Author Greg Koukl
Published on 12/18/2023

What Do You Mean by “Proof”?

Can Christianity be proven? It depends on what one means by “proof.” Greg describes three different standards of proof that the skeptic you’re talking to might be using to evaluate Christianity. 


Can any religion be proven? Namely, Christianity? Now, of course, this question is akin to asking how we can be certain Christianity is true. If I have given good reasons for why Christianity is true, then it is the case that something reliable could be said for the Christian understanding of reality.

The difficult word here, of course, is “proven,” and it depends entirely on what you mean by that word. It’s an awkward word because it’s oftentimes thrown out without qualification, and if it’s not qualified, when a Christian gives lots of evidence for his view—proof, if you will—that evidence is dismissed as not proof. It doesn’t rise to the critic’s standard. So, this is why it has to be qualified, because there are different standards of truth.

There’s apodictic truth—highest standard. That means it’s not possible for it to be mistaken. For example, “I think, therefore I am.” That’s pretty straightforward. If you’re thinking something, then you are a something because thoughts are had by things. Hard to deny that. But most things don’t rise to apodictic truth level.

Then, you have beyond a reasonable doubt. That’s the high standard for criminal trials in this country, and it’s such a high standard that we feel justified, when the standard is met, to execute people who have committed a crime established by that standard as a capital crime.

You have preponderance of evidence. That’s 51%. It’s more for than against, basically. And, it seems, if you have more evidence for one view rather than for another view, then you are intellectually obligated to believe the one that is most reasonable or most likely and not believe the one that’s least likely.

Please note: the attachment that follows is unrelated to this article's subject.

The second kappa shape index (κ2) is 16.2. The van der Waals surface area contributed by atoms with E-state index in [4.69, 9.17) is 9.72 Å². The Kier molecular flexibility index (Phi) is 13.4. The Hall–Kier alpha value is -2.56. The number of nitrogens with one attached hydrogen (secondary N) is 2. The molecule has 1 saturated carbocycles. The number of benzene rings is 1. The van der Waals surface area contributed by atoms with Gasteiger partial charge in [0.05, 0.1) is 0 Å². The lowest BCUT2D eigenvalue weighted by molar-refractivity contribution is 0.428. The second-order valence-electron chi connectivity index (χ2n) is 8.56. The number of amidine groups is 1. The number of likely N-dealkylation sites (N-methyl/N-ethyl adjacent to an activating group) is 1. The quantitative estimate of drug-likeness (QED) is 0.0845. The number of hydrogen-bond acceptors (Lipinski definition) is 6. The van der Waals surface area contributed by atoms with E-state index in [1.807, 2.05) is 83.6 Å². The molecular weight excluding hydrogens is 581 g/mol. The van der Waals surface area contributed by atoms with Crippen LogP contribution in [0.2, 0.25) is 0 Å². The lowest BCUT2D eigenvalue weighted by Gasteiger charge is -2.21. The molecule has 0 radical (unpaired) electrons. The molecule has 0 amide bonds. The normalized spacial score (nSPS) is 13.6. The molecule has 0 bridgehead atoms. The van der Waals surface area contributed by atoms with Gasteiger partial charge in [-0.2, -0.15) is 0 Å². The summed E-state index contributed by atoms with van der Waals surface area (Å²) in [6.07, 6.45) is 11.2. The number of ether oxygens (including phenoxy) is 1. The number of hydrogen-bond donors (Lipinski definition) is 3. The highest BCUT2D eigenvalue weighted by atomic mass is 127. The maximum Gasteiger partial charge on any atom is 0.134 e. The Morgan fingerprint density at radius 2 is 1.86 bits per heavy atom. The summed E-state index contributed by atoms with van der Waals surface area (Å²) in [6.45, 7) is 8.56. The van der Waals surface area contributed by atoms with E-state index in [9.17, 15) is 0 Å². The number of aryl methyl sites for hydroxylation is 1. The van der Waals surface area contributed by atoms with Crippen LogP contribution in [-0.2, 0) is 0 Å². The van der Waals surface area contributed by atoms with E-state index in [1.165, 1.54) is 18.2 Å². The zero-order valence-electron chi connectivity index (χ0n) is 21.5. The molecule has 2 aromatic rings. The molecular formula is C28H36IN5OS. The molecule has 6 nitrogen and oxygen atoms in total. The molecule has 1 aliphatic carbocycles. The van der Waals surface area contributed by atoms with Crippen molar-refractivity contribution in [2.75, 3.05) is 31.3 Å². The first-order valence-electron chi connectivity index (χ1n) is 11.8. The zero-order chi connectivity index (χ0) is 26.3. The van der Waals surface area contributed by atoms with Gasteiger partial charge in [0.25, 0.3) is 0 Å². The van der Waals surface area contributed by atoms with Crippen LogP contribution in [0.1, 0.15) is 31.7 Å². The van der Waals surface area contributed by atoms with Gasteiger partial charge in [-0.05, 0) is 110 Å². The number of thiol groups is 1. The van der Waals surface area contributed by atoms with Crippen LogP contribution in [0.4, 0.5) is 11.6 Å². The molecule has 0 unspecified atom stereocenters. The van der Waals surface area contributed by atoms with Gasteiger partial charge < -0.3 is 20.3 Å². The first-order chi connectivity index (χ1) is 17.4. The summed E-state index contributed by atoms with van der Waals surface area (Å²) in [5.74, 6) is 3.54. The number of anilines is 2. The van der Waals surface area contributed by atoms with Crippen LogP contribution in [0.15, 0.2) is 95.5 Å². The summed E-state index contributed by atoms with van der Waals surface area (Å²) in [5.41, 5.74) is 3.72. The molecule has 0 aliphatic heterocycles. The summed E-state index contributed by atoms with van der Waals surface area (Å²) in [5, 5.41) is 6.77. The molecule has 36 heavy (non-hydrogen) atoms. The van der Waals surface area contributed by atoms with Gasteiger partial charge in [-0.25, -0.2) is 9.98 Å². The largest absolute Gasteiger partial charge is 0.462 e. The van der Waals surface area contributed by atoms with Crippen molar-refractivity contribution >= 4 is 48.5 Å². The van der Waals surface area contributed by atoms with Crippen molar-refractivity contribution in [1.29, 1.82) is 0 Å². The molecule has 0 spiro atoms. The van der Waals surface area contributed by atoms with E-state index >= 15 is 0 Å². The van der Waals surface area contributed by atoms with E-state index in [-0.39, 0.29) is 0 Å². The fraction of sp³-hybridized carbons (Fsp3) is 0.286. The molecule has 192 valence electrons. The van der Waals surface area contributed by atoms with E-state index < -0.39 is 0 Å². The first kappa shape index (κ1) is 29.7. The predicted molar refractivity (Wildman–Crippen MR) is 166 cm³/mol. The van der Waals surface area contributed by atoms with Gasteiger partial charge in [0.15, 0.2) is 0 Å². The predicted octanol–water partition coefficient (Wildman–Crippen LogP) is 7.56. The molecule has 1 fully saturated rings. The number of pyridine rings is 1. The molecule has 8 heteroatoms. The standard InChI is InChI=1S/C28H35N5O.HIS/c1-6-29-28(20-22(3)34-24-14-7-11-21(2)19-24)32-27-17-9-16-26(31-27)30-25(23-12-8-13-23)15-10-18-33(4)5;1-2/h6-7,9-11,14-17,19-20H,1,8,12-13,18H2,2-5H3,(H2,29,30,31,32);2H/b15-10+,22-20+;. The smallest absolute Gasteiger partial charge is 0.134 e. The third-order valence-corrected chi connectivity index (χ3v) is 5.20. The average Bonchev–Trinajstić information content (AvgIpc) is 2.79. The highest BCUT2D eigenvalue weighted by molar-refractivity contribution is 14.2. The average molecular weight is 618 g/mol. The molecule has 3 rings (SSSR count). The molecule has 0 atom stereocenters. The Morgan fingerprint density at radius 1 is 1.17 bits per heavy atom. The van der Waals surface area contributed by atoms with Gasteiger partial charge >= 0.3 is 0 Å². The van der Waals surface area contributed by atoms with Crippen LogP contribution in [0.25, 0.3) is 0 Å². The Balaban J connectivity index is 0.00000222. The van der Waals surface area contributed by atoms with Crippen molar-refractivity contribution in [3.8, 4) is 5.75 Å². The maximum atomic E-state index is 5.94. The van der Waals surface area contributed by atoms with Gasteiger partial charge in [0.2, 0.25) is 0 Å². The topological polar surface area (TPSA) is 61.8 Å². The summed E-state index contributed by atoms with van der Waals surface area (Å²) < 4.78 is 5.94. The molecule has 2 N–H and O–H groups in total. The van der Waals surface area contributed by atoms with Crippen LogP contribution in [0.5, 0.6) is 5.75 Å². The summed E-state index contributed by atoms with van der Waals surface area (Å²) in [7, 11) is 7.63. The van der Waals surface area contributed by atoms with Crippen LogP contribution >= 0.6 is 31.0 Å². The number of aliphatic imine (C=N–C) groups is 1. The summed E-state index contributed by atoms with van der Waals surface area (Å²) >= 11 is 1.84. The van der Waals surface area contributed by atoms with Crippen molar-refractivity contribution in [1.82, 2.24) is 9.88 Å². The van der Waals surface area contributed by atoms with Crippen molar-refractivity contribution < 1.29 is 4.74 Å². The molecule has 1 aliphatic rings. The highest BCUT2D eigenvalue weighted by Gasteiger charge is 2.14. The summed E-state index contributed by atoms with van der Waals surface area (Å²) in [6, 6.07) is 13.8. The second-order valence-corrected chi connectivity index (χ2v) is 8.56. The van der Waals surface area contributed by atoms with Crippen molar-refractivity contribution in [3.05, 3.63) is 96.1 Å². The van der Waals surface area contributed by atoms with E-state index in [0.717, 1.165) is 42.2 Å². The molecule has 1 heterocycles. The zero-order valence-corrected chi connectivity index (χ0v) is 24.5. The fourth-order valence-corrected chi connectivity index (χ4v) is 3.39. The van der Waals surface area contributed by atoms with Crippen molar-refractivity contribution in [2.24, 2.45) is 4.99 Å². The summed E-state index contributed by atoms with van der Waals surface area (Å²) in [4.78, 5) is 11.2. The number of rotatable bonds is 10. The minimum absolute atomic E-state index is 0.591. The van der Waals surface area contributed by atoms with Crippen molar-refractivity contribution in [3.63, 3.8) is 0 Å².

So, which one do you have in mind when you ask me to prove Christianity? Now, I don’t think apodictic truth is a standard that’s appropriate to apply to these kinds of questions because if you ask whether it’s possible Christianity is true, I could be mistaken on a bunch of the details. I can’t be mistaken about my own existence because I’m aware of my own existence directly, and awareness entails the notion of existence. Most of the details of the Christian worldview are defeasible—it’s possible to show them to be false, in principle. They’re falsifiable. And so, it’s not going to rise to that level of truth.

Beyond a reasonable doubt—I think that definitely can be the case, but a lot depends on the individual who’s doubting because, for some people, one level of evidence will be enough to take away any reasonable doubts, but for other people, it won’t be enough. But I think that Christianity certainly falls into that category of proof.

Absolutely, preponderance of evidence fits. It is much more likely, in my mind at least, that Christianity is true than it’s false, or else I wouldn’t be a Christian.

So, given those standards of proof, what I offer to the question of how we know Christianity is true is my attempt to give the kinds of evidence that might raise one’s confidence level, at least to preponderance of evidence and, if we examine the evidence more closely, maybe beyond a reasonable doubt.